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More hi-fi – a remote controlled preamp

2013-09-08 12.33.18
Building and learning about electronics remains one of my favorite pastimes. When I can connect it to music, so much the better.

I’m building a new preamp – this one with a microcontroller and a pile of digital hardware to provide remote control and switching. The best place for this kind of project is www.diyaudio.com – a huge set of forums for people involved in building their own equipment. I’ve been involved in the forum for almost ten years, building speakers and amplifiers.

My build thread is here: all the information about what I’m building and why. The goal is both to stimulate discussion (not much yet), and to document the process so others can benefit. And to take some pleasure in explaining myself – always a good thing.
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A new amplifier

F4 (4).jpgI’ve been away from the world of hi-fi and DIY for a long time. Before I went back to school I started building a power amplifier designed by Nelson Pass, but I never finished it. Until now.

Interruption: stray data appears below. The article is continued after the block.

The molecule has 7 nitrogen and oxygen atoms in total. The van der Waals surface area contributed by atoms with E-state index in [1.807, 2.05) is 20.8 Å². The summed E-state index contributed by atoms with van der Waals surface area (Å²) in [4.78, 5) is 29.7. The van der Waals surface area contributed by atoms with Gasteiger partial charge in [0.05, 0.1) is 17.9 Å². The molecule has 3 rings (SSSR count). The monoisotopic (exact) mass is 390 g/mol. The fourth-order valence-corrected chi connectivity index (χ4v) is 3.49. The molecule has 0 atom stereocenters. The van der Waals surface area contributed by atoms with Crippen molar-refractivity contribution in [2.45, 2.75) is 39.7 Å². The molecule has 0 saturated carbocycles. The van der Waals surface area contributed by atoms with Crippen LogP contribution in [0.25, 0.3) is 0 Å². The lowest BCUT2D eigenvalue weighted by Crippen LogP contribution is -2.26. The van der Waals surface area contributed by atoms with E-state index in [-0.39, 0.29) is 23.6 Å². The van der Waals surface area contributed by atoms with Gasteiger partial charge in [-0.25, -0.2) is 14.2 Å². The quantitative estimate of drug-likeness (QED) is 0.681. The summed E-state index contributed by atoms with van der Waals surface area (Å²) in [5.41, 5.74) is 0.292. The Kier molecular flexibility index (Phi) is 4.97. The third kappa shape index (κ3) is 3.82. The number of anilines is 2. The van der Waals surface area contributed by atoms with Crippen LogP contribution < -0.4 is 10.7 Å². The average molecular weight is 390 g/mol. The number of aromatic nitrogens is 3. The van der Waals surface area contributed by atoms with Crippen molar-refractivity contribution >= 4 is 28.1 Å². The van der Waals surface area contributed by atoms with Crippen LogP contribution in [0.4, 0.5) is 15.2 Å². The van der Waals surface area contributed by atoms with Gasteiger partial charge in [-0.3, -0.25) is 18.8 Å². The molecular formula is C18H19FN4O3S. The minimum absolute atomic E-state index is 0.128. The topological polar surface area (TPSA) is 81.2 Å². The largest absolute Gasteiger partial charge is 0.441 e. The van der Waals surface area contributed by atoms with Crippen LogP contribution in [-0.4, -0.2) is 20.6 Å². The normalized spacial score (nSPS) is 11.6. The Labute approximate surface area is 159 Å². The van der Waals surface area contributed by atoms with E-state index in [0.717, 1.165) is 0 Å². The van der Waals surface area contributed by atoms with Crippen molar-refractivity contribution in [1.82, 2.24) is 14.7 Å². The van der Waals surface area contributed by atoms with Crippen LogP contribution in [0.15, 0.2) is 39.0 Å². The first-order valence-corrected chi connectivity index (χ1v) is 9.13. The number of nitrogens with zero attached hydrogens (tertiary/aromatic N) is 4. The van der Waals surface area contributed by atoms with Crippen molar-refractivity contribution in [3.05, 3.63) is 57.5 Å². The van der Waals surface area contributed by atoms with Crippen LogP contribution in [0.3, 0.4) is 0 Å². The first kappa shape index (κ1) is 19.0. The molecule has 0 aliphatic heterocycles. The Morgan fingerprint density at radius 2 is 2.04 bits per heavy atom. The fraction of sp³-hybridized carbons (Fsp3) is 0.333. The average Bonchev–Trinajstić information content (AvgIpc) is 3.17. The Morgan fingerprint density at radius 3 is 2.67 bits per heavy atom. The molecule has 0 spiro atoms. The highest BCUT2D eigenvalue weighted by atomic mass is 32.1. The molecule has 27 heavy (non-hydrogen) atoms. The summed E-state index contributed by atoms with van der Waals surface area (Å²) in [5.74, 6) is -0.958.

I feel as though I finally have my commute worked out, and the work routine under control more or less, and so I pulled out the bits a couple of weekends ago and got it all finished off.

F4 (1).jpgMetalwork (the enclosure and heatsinks) are always the hardest part. In this case I used a mix of plywood and redwood strips, combined with a cheap extrusion and a couple of surplus heatsinks (originally one piece: cut in half on the table saw).

It came together pretty quickly. Self-tapping screws to hold the transistors down, and wood screws or machine screws for much of the rest. The amplifier draws a lot of current, and I was pretty nervous turning it on, but with some great advice from online, and a lightbulb as a current limiter, it all worked out fine.